It Is Logically Inconsistent to Buy Stocks in Response to Valuation Shifts But to Rule Out Selling Them for That Reason

It Is Logically Inconsistent to Buy Stocks in Response to Valuation Shifts But to Rule Out Selling Them for That Reason

Valuation-Informed Indexing #373

By Rob Bennett

I worry that I am insulting the intelligence of my Buy-and-Hold friends by making the point stated in the headline. It’s so obvious! It’s like saying “it’s logically inconsistent to stock up on your favorite type of socks when they go on sale but to also insist that they are worth buying even when selling at two or three times the price that usually applies.” If price matters, then price matters both when it is low and when it is high.

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I feel a need to go ahead and make the case anyway because the reality is that I hear Buy-and-Holders advance the illogical claim all the time. When prices crashed in late 2008, the standard advice from Buy-and-Holders was that investors should not sell in panic but in fact should buy more stocks because stocks were finally available at sale prices. It wasn’t quite true that stocks were “on sale” at the time. The fair-value P/E10 level is 15 and the lowest P/E10 level we saw in the wake of the crash was 13. So this was a very modest sort of bargain. But it certainly is true that stocks offered a far better long-term value proposition when the P/E10 value was 13 than they did when the P/E10 value was 26. So the advice to buy more stocks considered by itself was good advice.

How many investors actually followed that advice? My guess is that it was a very small percentage of investors who bought more stocks in late 2008 and early 2009. There are two reasons why: (1) Most investors were already holding high stock allocations; and (2) most investors were worried about the big reduction in their portfolio value experienced as a result of the price crash.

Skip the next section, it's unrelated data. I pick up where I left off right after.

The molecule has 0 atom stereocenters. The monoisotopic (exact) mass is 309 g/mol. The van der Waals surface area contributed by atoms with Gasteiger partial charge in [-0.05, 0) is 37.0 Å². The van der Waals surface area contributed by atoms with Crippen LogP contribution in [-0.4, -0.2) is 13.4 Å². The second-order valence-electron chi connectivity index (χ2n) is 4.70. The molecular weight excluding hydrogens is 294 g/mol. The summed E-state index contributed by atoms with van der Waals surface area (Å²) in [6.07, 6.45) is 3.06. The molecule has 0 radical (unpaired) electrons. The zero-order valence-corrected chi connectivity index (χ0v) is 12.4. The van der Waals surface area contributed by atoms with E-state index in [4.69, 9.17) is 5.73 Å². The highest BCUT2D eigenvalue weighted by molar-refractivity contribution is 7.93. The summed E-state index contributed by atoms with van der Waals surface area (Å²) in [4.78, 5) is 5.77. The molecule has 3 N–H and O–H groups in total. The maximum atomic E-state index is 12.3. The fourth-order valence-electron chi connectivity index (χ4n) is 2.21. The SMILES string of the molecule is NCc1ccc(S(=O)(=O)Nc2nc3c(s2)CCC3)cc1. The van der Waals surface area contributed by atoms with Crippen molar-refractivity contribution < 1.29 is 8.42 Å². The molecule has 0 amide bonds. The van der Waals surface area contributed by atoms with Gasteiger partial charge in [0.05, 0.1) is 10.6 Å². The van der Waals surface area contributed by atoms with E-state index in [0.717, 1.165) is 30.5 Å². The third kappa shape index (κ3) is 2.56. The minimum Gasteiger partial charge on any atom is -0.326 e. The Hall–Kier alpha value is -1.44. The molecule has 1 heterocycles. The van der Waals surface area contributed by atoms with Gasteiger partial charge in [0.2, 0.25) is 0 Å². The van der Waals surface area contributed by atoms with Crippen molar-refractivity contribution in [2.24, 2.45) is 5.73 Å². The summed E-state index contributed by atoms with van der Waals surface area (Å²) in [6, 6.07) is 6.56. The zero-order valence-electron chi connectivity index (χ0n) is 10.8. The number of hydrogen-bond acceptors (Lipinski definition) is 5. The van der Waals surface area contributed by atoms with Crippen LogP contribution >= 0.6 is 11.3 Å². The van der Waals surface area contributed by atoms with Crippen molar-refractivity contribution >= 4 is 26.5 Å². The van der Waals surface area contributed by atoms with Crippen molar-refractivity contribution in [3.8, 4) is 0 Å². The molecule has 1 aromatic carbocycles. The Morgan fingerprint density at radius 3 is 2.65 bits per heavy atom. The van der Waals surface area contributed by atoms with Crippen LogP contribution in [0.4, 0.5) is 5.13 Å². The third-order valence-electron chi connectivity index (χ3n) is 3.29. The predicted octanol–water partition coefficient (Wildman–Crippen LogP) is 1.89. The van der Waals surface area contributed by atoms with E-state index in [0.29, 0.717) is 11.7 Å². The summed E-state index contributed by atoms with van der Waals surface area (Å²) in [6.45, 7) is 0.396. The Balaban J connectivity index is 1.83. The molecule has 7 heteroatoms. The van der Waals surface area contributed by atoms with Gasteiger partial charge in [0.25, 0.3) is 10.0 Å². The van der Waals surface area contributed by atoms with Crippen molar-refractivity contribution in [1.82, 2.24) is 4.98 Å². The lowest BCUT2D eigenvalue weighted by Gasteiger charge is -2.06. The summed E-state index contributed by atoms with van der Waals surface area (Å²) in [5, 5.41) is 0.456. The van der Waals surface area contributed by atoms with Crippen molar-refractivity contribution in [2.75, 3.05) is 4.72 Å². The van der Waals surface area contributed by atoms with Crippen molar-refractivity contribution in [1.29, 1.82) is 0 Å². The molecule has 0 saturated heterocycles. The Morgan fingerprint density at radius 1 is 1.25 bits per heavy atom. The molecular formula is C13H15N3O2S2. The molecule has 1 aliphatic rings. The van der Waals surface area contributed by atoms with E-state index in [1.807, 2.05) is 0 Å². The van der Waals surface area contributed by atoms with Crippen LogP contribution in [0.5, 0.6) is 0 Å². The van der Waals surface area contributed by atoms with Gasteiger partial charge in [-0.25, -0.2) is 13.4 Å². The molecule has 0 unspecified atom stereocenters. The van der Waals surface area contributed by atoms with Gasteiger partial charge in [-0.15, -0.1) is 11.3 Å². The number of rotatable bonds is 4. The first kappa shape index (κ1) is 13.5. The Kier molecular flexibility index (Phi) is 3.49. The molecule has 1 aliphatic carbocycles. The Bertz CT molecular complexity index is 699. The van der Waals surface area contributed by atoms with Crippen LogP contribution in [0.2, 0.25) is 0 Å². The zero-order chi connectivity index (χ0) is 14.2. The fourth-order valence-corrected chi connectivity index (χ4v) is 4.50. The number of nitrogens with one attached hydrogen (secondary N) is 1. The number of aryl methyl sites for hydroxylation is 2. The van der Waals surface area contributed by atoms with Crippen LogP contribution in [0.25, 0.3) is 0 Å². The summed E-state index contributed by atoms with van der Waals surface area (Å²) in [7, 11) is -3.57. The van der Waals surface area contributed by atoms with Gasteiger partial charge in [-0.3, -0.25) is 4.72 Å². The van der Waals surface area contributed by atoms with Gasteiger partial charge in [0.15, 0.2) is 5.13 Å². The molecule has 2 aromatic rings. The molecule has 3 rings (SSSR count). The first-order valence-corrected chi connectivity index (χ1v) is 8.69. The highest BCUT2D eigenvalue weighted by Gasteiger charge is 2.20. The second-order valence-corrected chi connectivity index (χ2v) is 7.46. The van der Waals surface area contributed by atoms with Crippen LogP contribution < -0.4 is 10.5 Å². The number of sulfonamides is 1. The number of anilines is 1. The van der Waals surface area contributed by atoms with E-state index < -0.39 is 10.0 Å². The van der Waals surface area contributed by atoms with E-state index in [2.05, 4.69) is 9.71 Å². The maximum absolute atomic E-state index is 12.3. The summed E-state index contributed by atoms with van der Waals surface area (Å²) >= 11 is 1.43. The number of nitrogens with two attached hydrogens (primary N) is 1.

To take advantage of price drops, investors need to be prepared for them. Investors prepare for the opportunities presented by price drops by lowering their stock allocations at times when prices are high. Investors who had been going with modest stock allocations prior to the crash were well-positioned to buy stocks on sale to get their stock allocations up to higher now-appropriate levels. And investors who had been going with modest stock allocations prior to the crash were not experiencing the fear that investors who had been going with high stock allocations were experiencing at the time. A 50 percent price crash causes a 40 percent loss of portfolio value for an investor with an 80 percent stock allocation but only a 20 percent loss of portfolio value for an investor with a 40 percent stock allocation.

What’s the story? Why are Buy-and-Holders not capable of thinking logically re these matters?

I think that the biggest cause of the problem is an unfortunate marketing reality: there’s generally more money to be made selling stocks than there is to be made selling the safe asset classes that investors should be buying into when stock prices rise to dangerous levels. Most of the people who are promoted as “experts” in this field are compromised by their need to push stocks for a living. In some cases, they appreciate the benefits that investors could reap by lowering their stock allocations but hesitate to give voice to them. In other cases, they themselves are taken in by the pro-stock commentary that becomes ubiquitous at times of high stock prices (it is an excess of pro-stock commentary that causes the high stock prices!) and cannot even appreciate the case for a lowering of stock allocations at such times.